As interesting as Opus’ story is, I much prefer the more subtle Manhattan Project-style implications of Infinifactory, or the everyday ordinariness of Shenzhen’s near-future setting and “this is your job” conceit.  Their silent protagonists allow me to insert myself more easily and get immersed and invested in what I’m doing.  This is especially nice in Shenzhen I/O, because of the faux-desktop interface and the paper manual.

You read that right.  Shenzhen comes with a PDF and instructions for printing and assembling a manual using a 3-ring binder and some Avery tabbed dividers.  When it’s done, it looks just like an engineering manual from China, circa 1994 or so.  It has some printed emails talking about your job search and decision to move out of the country, a fake visa application you can fill out if you want, a reference card for the MCxxxx assembly language used in the game, product datasheets, all kinds of good stuff.  The manual is such a nice touch, not only because it introduces an almost-ARG-ish extension of the game into the physical world, but also because it contains information hidden within the fluff that you need to know in order to play the game.  The game itself even makes mention of the manual and points you toward it.  You’re told that your predecessor quit very quickly because they refused to read it, and your first puzzle (abandoned in progress by this person) has some commented-out code complaining, “why is this so hard? :(“.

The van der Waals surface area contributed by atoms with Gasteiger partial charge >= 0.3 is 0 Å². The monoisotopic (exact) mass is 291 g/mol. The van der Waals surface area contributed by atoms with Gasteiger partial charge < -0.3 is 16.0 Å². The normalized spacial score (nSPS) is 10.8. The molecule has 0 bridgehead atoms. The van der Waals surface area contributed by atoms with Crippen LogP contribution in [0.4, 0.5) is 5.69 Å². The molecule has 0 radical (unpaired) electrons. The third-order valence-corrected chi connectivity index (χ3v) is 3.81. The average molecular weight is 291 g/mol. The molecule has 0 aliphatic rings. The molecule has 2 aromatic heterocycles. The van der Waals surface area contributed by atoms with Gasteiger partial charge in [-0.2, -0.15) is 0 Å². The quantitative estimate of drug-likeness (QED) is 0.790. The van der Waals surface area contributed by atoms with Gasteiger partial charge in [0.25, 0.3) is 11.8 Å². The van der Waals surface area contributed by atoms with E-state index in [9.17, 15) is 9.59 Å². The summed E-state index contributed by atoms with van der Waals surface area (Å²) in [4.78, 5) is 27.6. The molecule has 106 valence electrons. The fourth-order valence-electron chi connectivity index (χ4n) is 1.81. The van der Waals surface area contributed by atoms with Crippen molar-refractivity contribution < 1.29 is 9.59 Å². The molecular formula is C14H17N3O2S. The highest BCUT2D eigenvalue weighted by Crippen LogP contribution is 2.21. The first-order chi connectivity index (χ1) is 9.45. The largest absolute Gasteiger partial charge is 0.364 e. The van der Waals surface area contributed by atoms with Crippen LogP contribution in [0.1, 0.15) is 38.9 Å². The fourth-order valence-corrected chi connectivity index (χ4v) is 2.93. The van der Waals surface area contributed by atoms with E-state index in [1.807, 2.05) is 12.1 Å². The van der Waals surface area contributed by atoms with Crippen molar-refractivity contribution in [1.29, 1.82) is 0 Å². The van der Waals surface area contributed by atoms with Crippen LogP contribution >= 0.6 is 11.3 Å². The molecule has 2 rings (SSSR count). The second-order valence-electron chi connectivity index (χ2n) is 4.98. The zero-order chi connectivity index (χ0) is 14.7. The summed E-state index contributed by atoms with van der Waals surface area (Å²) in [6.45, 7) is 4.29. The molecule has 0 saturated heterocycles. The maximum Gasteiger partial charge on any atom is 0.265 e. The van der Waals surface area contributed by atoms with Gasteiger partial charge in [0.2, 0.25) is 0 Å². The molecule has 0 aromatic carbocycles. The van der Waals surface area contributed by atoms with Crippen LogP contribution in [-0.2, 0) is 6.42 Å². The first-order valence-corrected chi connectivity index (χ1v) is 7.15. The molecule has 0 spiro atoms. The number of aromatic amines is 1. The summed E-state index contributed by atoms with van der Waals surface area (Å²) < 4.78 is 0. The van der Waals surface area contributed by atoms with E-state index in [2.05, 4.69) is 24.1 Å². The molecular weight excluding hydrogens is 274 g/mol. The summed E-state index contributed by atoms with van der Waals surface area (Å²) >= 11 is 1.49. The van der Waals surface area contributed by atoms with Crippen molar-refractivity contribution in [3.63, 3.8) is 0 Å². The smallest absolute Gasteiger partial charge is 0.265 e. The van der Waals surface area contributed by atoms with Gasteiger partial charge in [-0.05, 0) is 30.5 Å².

Even the product datasheets and supplemental materials are fantastic, with top-notch writing that also conveys useful (but disguised) information for playing the game.  This is all great stuff, and I really commend whoever was responsible for designing this part of Shenzhen I/O.  It’s absolutely a stand-out feature and very well done.  More games should use devices like this!


Each of these three games features a wildly different take on the same core idea: turning specific inputs into specific outputs.

In the case of Infinifactory, space is divided into cubes, within and around a particular limited area.  In Opus Magnum, space is divided into an infinite hexagonal plane (except in production stages, where space is limited).  In Shenzhen I/O, you have strictly-limited space in which to place microcontrollers, logic gates, cables, et cetera, which is divided up in a grid.  Each microcontroller also has a limit to how many lines of code it can use for executing instructions, how many ports it has for each type of input or output, and how many registers it has for holding data.